Great Ideas of the Zhou – Legalism

Legalism, an ancient Chinese Philosophy: WH 1st period S2

Episode 9: Great Ideas of the Zhou: Legalism

Foundations of Eastern Civilization

Dr Craig Benjamin (2013)

Film Review

In this lecture, Benjamin explores how the Qin Dynasty unified China at the end of the Warring States Period (480-256 BC) and used Legalism. A system of very strict legal codes, they imposed it not only in their own state of Qi, but also in the states they conquered.

The third major philosophy to come out of the Warring States Period,* Legalism taught that human beings were born evil and would only behave ethically if forced to by the state. Harsh Legalist punishments included enslavement, mutilation, branding the face, amputation of hands or feet, exile to the steppes, castration, strangulation, beheading and slow slicing (death by 1,000 cuts).

The Legalists also imposed collective punishment on villages, neighborhoods and families, although individuals could escape punishment (and be rewarded) if they informed on their neighbors.

The Legalist system calls for these punishments to be implemented by the state, rather than the ruler (who is subject to the same laws as his subjects). This system initially proved extremely effective in crushing dissent under the Qin Dynasty.

The Confucians rejected Legalism, arguing it was better to achieve ethically appropriate behavior by reaching collective agreement of what was socially appropriate.

Legalism influenced governance in other Asian societies, with Singapore continuing to run a quasi-legalistic society into modern times.**

The two main political advisors who helped implement Legalism were Shang Yan (390-338 BC) and Han Feizi (280-233 BC). The Qin nobility despised Shang (in part owing to his insistence that bureaucrats be subject to the same laws as commoners) and eventually had him executed.

Han Feizi served as advisor to Qin Shi Huang, who would become China’s first emperor. Owing to Han’s tendency to favor brutal suppression of dissent over ethics, he is frequently compared to Machiavelli. He was eventually imprisoned and poisoned by a rival.

Legalism, along with Confucianism and Daoism eventually made their way to Europe via Jesuit priests during the Renaissance. The Western emphasis on individualism contrasts sharply with the Eastern emphasis on collective welfare and limited the impact  of Chinese philosophies in the West.

*The other two were Confucianism and Daoism. See Great Ideas of the Zhou: Confucianism and Great Ideas of the Zhou: Daosim

**Caning is still used as criminal punishment in Singapore.

Film can be viewed free with a library card on Kanopy.

1936-1947: British Ethnic Cleansing in Palestine

Al-Nakba: the Palestinian Catastrophe Part 2 (1936-1947)

Al Jazeera (2013)

Film Review

The Palestinian “revolt” of 1936 took (see Palestine’s 200 Year History of Ethnic Cleansing) took three years of British brutality to crush. Declaring martial law in 1937, Britain forced five members of the Arab High Committee (which ruled Palestine) to the Seychelles. The other four fled to Lebanon, fearing arrest or imprisonment or worse. Many Palestinian civilians were arrested without charge and held in concentration camps. Britain also armed Jewish paramilitary groups to perform night time raids on Palestinian families with the assistance of British volunteers.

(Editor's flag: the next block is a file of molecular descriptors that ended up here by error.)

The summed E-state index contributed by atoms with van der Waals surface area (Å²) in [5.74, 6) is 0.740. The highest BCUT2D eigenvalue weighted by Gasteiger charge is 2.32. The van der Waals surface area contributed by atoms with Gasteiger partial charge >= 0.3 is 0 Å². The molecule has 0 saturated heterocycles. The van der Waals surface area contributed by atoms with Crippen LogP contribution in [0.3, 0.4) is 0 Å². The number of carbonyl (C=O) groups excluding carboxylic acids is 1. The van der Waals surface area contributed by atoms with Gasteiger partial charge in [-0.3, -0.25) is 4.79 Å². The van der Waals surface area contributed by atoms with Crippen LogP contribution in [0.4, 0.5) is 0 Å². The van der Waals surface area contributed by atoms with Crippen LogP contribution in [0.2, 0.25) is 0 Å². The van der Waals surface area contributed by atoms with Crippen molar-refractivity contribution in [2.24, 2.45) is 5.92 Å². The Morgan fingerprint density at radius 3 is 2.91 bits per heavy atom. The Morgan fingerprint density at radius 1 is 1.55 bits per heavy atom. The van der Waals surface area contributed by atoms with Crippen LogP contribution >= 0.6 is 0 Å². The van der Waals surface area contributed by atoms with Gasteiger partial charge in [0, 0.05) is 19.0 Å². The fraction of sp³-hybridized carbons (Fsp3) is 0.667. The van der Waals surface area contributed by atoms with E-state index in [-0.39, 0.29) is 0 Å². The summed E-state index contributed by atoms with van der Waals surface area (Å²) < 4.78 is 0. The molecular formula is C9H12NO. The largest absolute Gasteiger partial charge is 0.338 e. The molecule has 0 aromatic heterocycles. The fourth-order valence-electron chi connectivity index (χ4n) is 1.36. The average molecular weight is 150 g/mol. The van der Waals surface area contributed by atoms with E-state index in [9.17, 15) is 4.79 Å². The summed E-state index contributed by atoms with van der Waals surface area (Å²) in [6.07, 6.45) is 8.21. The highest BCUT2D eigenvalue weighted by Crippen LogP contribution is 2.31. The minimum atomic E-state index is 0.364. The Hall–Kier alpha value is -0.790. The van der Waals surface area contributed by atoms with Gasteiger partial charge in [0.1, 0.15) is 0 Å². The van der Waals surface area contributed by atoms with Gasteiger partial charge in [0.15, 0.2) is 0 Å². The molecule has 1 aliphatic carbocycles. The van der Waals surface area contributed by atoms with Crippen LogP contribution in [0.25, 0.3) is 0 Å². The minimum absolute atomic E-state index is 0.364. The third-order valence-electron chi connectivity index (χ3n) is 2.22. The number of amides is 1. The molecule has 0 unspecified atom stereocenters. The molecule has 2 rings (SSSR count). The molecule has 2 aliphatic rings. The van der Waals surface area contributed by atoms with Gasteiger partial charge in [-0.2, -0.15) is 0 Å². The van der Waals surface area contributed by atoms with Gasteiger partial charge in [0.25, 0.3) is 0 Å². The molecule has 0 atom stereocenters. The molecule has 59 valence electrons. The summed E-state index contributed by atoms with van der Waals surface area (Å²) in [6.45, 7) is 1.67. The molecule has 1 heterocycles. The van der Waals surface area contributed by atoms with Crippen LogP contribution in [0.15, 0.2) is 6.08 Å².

In all 5,000 Palestinians were killed between 1936-39 and 14,000 wounded. Hundreds of Palestinian homes were demolished as collective punishment. By 1940, one-tenth of the male population of Palestine was dead or in prison or exile – leaving the Palestinian resistance movement virtually leaderless.

During World War II, Palestinian Jews were allowed to enlist in the British military, providing hundreds of them training in strategy and advanced weaponry that they would later use to form the Israeli Defense Force. The British military also allowed Palestine’s Jewish minority to form a secret intelligence unit to scope out every Palestinian village to ascertain its ease of access and desirability for occupation.

During the 1940s, Britain suddenly reversed themselves and banned any further Jewish immigration to Palestine. This decision would lead to the rise of three Jewish terrorist groups Haganah, Irgun and the Stern Gang. All three carried out a slate of deadly bombing campaigns directed against British troops and Palestinian civilians

In 1946, the newly formed Arab League, a regional coalition of Arab states, held their first summit in Egypt to discuss the growing crisis in Israel.

In 1947, the crisis came to a head when Jewish militants led by future Israeli prime minister Menachem Begin* kidnapped and murdered three British soldiers, to punish Britain for executing three Jewish terrorists for their bombing campaigns.

This so-called Soldiers Affair – as well as British public opposition to the loss of British troops in Palestine – would lead the UK to announce (in February 1947) their plan to withdraw from Palestine and turn governance of the country over to the newly formed United Nations.

*In 1978 Begin would be awarded the Nobel Peace Prize, along with Egyptian president Anwar Sadat, for their role in negotiating the Oslo Peace Accord.